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NCJRS Abstract

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NCJ Number: 220273 Find in a Library
Title: After the Match: Dealing with the New Era of DNA
Journal: FBI Law Enforcement Bulletin  Volume:76  Issue:10  Dated:October 2007  Pages:1-4
Author(s): Jim Markey
Date Published: October 2007
Page Count: 4
Document: HTML
Publisher: https://www.fbi.gov/ 
Type: Instructional Material
Format: Article
Language: English
Country: United States of America
Annotation: This article provides guidance for the use of resources and investigative techniques when a DNA match is obtained for a "cold" case (case that has gone unsolved for a relatively long time period) or a case with no known suspects.
Abstract: As the collection and analysis of DNA evidence expands, along with the nationwide DNA database known as CODIS (Combined DNA Index System), the likelihood increases that a DNA match will occur some time after there was no initial DNA match for suspect identification. The Federal DNA initiative is an important nationwide step in providing resources for increasing the capacity of Federal, State, and local agencies to analyze DNA evidence. In order to make the best use of these expanded resources, law enforcement agencies should designate a team of detectives to focus on cases that have grown cold due to the lack of leads, including the failure to achieve a DNA match. Should such a team find a DNA match with a CODIS file added since the first DNA submission, all evidence in the case should be examined with a focus on the suspect identified in the DNA match. When investigators discover the suspect's current location, he/she should be interviewed, and a confirmation DNA sample obtained from the suspect, using a search warrant if necessary. A buccal swab is preferred due to complications that could arise in transporting a blood sample. The investigators should then talk with the victim and the victim's family, providing assistance from a victim advocate. During this period of the investigation, issues should be clarified in anticipation of various legal defense strategies. If more than one case is involved, investigators should cooperate across jurisdictions. In preparation for trial, all evidence should be tested for admissibility. 5 notes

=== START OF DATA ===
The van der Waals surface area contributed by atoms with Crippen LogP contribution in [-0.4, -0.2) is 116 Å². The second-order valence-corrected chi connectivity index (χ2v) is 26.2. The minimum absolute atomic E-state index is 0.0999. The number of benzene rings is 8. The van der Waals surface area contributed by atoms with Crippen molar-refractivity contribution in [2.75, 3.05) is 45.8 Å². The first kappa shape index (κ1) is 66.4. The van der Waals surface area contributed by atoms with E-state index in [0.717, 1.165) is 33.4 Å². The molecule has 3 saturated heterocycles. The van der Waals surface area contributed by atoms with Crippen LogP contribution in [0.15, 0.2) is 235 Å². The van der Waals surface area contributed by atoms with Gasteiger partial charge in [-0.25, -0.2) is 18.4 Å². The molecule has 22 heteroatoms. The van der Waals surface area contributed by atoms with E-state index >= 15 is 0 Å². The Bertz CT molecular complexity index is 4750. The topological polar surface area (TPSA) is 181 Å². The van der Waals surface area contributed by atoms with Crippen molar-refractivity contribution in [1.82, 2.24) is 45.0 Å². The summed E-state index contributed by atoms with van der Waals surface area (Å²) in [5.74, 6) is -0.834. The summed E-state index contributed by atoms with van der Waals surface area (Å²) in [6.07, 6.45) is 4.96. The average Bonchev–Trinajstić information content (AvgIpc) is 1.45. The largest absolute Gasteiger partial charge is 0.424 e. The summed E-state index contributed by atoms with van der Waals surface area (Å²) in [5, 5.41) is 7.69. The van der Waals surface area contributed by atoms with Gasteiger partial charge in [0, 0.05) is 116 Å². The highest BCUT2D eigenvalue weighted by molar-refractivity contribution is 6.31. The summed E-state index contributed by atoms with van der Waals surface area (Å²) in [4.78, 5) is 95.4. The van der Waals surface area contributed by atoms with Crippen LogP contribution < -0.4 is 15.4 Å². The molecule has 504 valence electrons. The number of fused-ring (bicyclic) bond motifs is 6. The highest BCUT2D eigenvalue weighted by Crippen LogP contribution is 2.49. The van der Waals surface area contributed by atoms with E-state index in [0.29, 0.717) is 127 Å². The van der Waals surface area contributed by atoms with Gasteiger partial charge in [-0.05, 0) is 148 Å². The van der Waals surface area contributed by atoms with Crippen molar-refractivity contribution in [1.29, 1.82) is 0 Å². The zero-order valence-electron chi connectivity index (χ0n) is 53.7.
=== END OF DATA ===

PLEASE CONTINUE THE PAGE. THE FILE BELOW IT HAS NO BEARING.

Main Term(s): Police policies and procedures
Index Term(s): DNA fingerprinting; Evidence collection; Investigative techniques; Specialized investigative units; Suspect identification
To cite this abstract, use the following link:
http://www.ncjrs.gov/App/publications/abstract.aspx?ID=242073

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